Security forces in Haiti have shot dead four suspected killers of President Jovenel Moise and captured two others, the country’s police chief said on Wednesday, as the brazen assassination threatened to plunge the already impoverished, crisis-hit Caribbean nation deeper into chaos.
Police General Director Leon Charles described the four people killed as “mercenaries” and said that security forces were locked in a fierce gun battle with the men who assassinated the president at his home overnight.
“We blocked them en route as they left the scene of the crime,” Charles said in televised comments. “Since then, we have been battling with them.”
“They will be killed or apprehended.”
Moise, a 53-year-old former businessman who took office in 2017, was shot dead and his wife, Martine Moise, was seriously wounded when heavily armed assassins stormed the couple’s home in the hills above Port-au-Prince at around 1am local time on Wednesday (05:00 GMT).
Bocchit Edmond, the Haitian ambassador to the United States, said the gunmen were well-trained “foreign mercenaries” and said they had masqueraded as US Drug Enforcement Administration (DEA) agents as they entered Moise’s guarded home under cover of darkness.
The DEA has an office in the Haitian capital to assist the government in counternarcotics programs, according to the US Embassy.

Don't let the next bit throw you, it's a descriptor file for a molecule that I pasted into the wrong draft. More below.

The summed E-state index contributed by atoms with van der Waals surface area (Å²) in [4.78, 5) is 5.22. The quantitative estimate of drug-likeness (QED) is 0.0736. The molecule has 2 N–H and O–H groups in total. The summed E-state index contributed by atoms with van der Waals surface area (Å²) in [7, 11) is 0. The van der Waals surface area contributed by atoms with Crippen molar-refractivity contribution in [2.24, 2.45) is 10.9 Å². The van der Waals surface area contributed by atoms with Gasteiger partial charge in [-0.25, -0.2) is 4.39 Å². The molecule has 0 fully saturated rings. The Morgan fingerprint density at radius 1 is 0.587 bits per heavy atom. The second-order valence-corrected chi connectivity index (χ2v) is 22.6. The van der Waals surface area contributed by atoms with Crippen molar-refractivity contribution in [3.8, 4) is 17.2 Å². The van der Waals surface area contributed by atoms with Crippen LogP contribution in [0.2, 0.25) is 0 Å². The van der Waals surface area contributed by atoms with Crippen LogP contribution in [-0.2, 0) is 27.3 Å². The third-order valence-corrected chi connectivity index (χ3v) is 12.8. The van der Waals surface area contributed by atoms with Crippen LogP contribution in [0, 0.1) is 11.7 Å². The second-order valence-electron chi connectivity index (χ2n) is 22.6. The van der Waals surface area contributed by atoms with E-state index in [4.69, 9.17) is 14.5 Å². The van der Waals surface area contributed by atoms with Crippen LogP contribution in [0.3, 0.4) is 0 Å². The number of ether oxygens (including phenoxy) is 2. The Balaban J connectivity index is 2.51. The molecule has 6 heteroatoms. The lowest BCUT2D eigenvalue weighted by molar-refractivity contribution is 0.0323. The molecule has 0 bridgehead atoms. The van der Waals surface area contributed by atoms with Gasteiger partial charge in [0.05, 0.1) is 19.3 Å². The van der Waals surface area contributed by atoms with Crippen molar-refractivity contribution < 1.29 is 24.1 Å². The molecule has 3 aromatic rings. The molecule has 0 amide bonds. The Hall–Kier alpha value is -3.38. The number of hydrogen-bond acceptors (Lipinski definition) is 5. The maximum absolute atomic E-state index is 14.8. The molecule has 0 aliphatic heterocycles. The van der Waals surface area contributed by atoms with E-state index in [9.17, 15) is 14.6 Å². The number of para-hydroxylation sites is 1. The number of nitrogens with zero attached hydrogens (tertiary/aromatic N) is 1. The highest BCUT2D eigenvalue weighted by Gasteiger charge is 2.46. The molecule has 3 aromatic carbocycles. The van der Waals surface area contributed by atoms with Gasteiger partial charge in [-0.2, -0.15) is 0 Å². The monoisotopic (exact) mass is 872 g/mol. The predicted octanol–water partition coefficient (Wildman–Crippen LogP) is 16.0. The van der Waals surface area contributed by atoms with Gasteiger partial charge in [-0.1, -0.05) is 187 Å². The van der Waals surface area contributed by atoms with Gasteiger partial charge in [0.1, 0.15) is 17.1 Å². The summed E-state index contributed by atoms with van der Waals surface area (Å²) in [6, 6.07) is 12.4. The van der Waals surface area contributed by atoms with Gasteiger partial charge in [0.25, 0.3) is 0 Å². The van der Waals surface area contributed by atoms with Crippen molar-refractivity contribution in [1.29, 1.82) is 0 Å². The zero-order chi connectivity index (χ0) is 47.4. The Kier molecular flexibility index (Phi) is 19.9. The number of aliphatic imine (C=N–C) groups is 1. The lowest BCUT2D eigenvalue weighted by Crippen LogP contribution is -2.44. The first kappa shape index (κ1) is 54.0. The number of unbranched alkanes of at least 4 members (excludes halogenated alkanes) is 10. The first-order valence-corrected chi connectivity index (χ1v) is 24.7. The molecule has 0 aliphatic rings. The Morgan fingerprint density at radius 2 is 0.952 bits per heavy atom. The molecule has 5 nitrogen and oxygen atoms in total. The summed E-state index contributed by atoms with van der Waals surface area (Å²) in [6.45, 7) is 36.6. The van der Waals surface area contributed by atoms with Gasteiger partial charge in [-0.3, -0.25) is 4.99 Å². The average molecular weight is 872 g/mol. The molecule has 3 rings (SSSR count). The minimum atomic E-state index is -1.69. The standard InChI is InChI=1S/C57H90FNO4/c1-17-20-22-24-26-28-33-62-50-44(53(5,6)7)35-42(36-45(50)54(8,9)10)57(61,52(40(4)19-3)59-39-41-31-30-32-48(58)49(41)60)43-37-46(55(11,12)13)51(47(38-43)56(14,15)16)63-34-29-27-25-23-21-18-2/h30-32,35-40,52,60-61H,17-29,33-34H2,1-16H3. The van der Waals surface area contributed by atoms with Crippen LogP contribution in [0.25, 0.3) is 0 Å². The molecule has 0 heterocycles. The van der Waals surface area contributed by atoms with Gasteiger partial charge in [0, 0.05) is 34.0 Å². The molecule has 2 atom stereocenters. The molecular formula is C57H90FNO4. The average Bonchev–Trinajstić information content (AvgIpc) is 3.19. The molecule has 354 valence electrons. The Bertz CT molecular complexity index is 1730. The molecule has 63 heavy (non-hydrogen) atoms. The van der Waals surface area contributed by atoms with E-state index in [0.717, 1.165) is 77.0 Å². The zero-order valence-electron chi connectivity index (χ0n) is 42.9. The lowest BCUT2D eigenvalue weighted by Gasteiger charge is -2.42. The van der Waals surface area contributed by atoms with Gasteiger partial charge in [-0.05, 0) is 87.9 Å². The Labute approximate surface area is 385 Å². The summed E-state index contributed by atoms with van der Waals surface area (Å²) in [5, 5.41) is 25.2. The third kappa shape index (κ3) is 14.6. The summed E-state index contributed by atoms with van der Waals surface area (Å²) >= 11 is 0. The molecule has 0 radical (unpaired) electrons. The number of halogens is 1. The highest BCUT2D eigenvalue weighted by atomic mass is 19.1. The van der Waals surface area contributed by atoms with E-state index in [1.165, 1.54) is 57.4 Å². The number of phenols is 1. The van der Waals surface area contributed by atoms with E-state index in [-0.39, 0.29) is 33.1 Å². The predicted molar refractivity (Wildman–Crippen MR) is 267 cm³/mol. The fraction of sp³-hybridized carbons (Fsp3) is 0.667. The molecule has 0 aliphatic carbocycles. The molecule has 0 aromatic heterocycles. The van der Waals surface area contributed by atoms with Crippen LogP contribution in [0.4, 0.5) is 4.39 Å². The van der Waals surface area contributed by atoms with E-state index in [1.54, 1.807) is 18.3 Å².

Moise’s wife, Martine, was in a stable but critical condition and had been evacuated to Miami for treatment, the ambassador added.
The assassination, which drew condemnation from Washington and neighbouring Latin American countries, came amid political unrest, a surge in gang violence, and a growing humanitarian crisis in the poorest nation in the Americas.
Joseph Claude, the interim prime minister who has assumed leadership of the country, said the assassins spoke English and Spanish – the majority in Haiti either speak French and Haitian Creole.
“I am calling for calm. Everything is under control,” Joseph said on television alongside Charles. “This barbaric act will not remain unpunished.”
The Haitian government has declared a two-week state of emergency to help it find the assassins.
In an earlier interview with The Associated Press news agency, Joseph called for an international investigation into the assassination and said elections scheduled for later this year should be held. He also pledged to work with Moise’s allies and opponents alike.
“We need every single one to move the country forward,” Joseph said. He described the president as “a man of courage” who had opposed “some oligarchs in the country” and said, “We believe those things are not without consequences.”
Haiti, a country of about 11 million people, has struggled to achieve stability since the fall of the Duvalier dynastic dictatorship in 1986, and has grappled with a series of coups and foreign interventions. During the past year, Moise had been governing by decree after failing to hold elections, and in recent months, the opposition demanded he step down, saying he was leading it toward yet another grim period of authoritarianism.
Ever since he took over in 2017, Moise has faced calls to resign and mass protests – first for corruption allegations and his management of the economy, then for his increasing grip on power.
Lately, he presided over a worsening state of gang violence that rights activists said is linked to politics and business leaders using armed groups for their own ends.
In the US, President Joe Biden condemned Moise’s killing as “heinous” and called the situation in Haiti – which lies some 700 miles (1,125km) off the Florida coast – worrisome. “We stand ready to assist as we continue to work for a safe and secure Haiti,” he said.